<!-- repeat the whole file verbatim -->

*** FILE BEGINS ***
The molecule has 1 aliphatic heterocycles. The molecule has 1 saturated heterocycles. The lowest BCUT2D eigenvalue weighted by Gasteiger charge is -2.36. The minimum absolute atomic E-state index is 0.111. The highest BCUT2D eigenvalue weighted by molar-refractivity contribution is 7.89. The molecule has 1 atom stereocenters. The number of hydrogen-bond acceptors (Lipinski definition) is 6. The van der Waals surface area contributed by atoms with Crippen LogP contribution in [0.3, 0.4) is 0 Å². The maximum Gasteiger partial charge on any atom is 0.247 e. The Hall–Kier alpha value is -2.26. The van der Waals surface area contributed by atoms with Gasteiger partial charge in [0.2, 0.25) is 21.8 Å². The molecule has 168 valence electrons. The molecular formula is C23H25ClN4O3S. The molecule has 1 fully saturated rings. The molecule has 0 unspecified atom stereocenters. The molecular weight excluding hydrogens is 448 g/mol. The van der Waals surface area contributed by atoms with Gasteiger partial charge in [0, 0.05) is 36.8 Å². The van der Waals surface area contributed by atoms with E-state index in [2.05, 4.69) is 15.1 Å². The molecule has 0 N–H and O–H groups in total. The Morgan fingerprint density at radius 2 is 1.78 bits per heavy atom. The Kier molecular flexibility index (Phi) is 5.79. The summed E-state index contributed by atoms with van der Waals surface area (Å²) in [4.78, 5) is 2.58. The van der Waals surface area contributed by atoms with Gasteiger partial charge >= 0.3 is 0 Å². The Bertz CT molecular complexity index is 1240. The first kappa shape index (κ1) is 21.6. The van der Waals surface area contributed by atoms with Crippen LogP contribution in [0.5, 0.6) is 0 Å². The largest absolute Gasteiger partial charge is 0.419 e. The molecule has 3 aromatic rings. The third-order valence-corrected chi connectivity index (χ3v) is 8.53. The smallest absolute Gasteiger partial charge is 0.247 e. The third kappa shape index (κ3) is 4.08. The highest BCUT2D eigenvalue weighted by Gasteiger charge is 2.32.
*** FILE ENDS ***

The molecule has 1 aliphatic heterocycles. The molecule has 1 saturated heterocycles. The lowest BCUT2D eigenvalue weighted by Gasteiger charge is -2.36. The minimum absolute atomic E-state index is 0.111. The highest BCUT2D eigenvalue weighted by molar-refractivity contribution is 7.89. The molecule has 1 atom stereocenters. The number of hydrogen-bond acceptors (Lipinski definition) is 6. The van der Waals surface area contributed by atoms with Crippen LogP contribution in [0.3, 0.4) is 0 Å². The maximum Gasteiger partial charge on any atom is 0.247 e. The Hall–Kier alpha value is -2.26. The van der Waals surface area contributed by atoms with Gasteiger partial charge in [0.2, 0.25) is 21.8 Å². The molecule has 168 valence electrons. The molecular formula is C23H25ClN4O3S. The molecule has 1 fully saturated rings. The molecule has 0 unspecified atom stereocenters. The molecular weight excluding hydrogens is 448 g/mol. The van der Waals surface area contributed by atoms with Gasteiger partial charge in [0, 0.05) is 36.8 Å². The van der Waals surface area contributed by atoms with E-state index in [2.05, 4.69) is 15.1 Å². The molecule has 0 N–H and O–H groups in total. The Morgan fingerprint density at radius 2 is 1.78 bits per heavy atom. The Kier molecular flexibility index (Phi) is 5.79. The summed E-state index contributed by atoms with van der Waals surface area (Å²) in [4.78, 5) is 2.58. The van der Waals surface area contributed by atoms with Gasteiger partial charge >= 0.3 is 0 Å². The Bertz CT molecular complexity index is 1240. The first kappa shape index (κ1) is 21.6. The van der Waals surface area contributed by atoms with Crippen LogP contribution in [0.5, 0.6) is 0 Å². The largest absolute Gasteiger partial charge is 0.419 e. The molecule has 3 aromatic rings. The third-order valence-corrected chi connectivity index (χ3v) is 8.53. The smallest absolute Gasteiger partial charge is 0.247 e. The third kappa shape index (κ3) is 4.08. The highest BCUT2D eigenvalue weighted by Gasteiger charge is 2.32.